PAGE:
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Strong Towns

Spring Cleanup: A Classic Community-Builder


It’s official: spring is here! The first signs of green and maybe even some early blooms? Check. Birds returning from their migration and a welcome increase in daylight? Check. 

Litter that has accumulated over the winter encased in snow and mostly out of sight…until now? Double check. 

While spring has many lovely sights, not among them is all the garbage in our public spaces, carelessly discarded at some point and now revealed as the snow and ice melt away.  

It’s true. The sight of litter strewn about our streets, parks, and back lanes is anything but pleasant. But it does give us the opportunity to care for our places in a surprisingly simple and straightforward way, with a humble spring cleanup.

I’ve noticed that spring cleanups are a fairly universal community action that occurs nearly everywhere. Across North America, they’re spearheaded by community groups, schools, business improvement districts, and politicians. In my city, a newcomer couple who came to Winnipeg after war broke out in their home country of Ukraine organized a spring cleanup “as a way to give back to Manitobans who’ve welcomed refugees from the eastern European country.”  

Why Do Community Cleanups Work So Well?

Why do spring cleanups succeed so reliably? Obviously there are environmental and aesthetic benefits. But they go so much deeper. They’re a fairly accessible activity for people of all ages and abilities to take part in. While typically not all that enthusiastic about picking up messes at home, kids tend to LOVE community cleanups. Cleanups don’t require a long planning process or ongoing time commitment to take part in—just an hour or two. And they don’t require much in terms of costly resources.

Still, it’s an afternoon of cleaning up garbage. The weather isn’t always great, you’re doing a job that is pretty gross (and sometimes even dangerous—think broken glass, needles, etc.). But, you’re doing it with other people who care. And you get immediate, encouraging results. 

Oddly enough, having all the litter in their faces doesn’t seem to make folks grumpy. Instead, you hear people laughing, talking, observing. I still remember chuckling with a fellow participant upon discovering what seemed like an inordinate and never-ending number of Q-Tips strewn about the lane (it was funny and also kind of gross…and, I guess, also quite memorable).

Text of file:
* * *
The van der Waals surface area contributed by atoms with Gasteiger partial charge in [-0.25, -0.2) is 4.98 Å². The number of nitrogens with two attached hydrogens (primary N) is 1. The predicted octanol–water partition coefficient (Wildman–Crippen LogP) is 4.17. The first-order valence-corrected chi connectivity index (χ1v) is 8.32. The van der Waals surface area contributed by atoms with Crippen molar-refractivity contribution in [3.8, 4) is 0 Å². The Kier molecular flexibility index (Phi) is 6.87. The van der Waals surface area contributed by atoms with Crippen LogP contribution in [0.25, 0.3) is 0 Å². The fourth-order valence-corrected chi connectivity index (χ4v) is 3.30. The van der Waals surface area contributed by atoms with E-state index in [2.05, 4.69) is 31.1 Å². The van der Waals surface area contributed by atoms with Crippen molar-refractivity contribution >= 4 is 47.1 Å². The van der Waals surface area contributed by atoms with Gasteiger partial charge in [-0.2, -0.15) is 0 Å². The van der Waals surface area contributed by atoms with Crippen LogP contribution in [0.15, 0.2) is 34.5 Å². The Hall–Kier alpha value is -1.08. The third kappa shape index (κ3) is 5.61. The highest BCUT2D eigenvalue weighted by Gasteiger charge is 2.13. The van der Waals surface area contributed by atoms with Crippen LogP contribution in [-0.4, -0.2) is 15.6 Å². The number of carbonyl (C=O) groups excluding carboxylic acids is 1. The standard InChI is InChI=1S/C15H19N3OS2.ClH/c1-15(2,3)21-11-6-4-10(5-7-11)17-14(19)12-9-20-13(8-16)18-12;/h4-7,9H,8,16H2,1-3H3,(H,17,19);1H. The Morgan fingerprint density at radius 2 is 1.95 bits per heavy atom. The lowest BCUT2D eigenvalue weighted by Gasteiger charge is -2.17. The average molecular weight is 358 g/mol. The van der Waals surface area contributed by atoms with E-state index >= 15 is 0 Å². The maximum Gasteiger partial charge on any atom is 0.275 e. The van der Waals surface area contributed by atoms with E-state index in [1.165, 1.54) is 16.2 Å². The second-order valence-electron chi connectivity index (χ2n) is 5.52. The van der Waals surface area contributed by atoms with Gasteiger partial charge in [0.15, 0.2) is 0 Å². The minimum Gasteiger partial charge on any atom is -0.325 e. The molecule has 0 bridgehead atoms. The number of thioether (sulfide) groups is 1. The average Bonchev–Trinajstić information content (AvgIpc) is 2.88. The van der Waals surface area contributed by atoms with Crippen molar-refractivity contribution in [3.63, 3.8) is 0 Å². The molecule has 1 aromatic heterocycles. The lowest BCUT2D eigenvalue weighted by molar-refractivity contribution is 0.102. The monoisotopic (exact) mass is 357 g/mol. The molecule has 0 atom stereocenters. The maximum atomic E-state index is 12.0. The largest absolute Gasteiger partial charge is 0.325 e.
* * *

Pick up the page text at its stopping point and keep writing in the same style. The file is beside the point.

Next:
A cleanup is one of those increasingly rare occasions where you might find yourself working side by side with someone who you have nothing at all in common with, except for where you live. This isn’t a small thing: being able to get along with, and maybe even find common ground with, people whose lives, interests, and values are very different from our own has never been more important. 

The sight of a team of people out working to clean up the neighborhood also sends a powerful message to those who aren’t participating. It’s not uncommon for folks to pop their heads out the front door (“I didn’t know this was happening!”) and offer profuse thanks to the cleanup volunteers.

The Nuts and Bolts

When our neighborhood association does spring cleanup, we publicize the date, time, and meet-up spot a few weeks ahead of time. We prepare a list of street, back alley, and park assignments and stock up on garbage bags and some gloves (though we do ask people to bring their own gloves if they happen to have them). On the day of, people show up, pick an area from our list to focus on cleaning, and then head out in groups. 

Perks are nice, but not necessary. We usually provide some light refreshments like bananas, granola bars, and water (along with hand sanitizer to clean up before eating) as a little pick-me-up at the end of the event. Some years, we’ve been able to borrow some claw-style “pickers” that make picking up garbage a little easier for those of us with achy backs or knees. (Kids absolutely love them, too.) 

A spring cleanup can be a truly free event to organize, by having participants bring their own bags and disposing of litter along with their own household waste. That said, the councilperson or other elected official in your area may be able to provide supplies or a small grant to cover costs, or be able to connect you with organizations that can help.

We’ve been lucky to find some great spring cleanup partners along the way. Our city parks technician has been a wonderful resource; she’s often been able to dispatch a city crew to come and pick up all the bags of trash from a designated drop-point. Other times, a neighbor with a pickup truck has offered to take the bags to the dump. We’ve also had help from Take Pride Winnipeg!, a local civic beautification non-profit, who often provide us with supplies (like bags and gloves) and have even donated prizes for us to raffle off! 

It’s Not Just About Litter

The thing about a spring cleanup is that it’s not just about the litter. On a deeper level, it’s about paying attention to the condition of your corner of the world. It’s an opportunity to notice what is happening in your neighborhood. The people who show up to a cleanup event might even be some of your biggest allies; they’re the people ready to give their time to improve their place. 

A spring cleanup is a quick win. It’s one of the easiest, cheapest, and most accessible community events anyone can organize. And while the lovely spruced-up look will inevitably fade after a few months, it doesn’t mean the effort was a waste of time—far from it! With regular repetition, community cleanups build something that’s lasting: a sense of commitment, pride, and place attachment.

Spring Cleanup, Spring 2024, Strong Towns, Community, Could Apopka have a Spring Cleanup Event?


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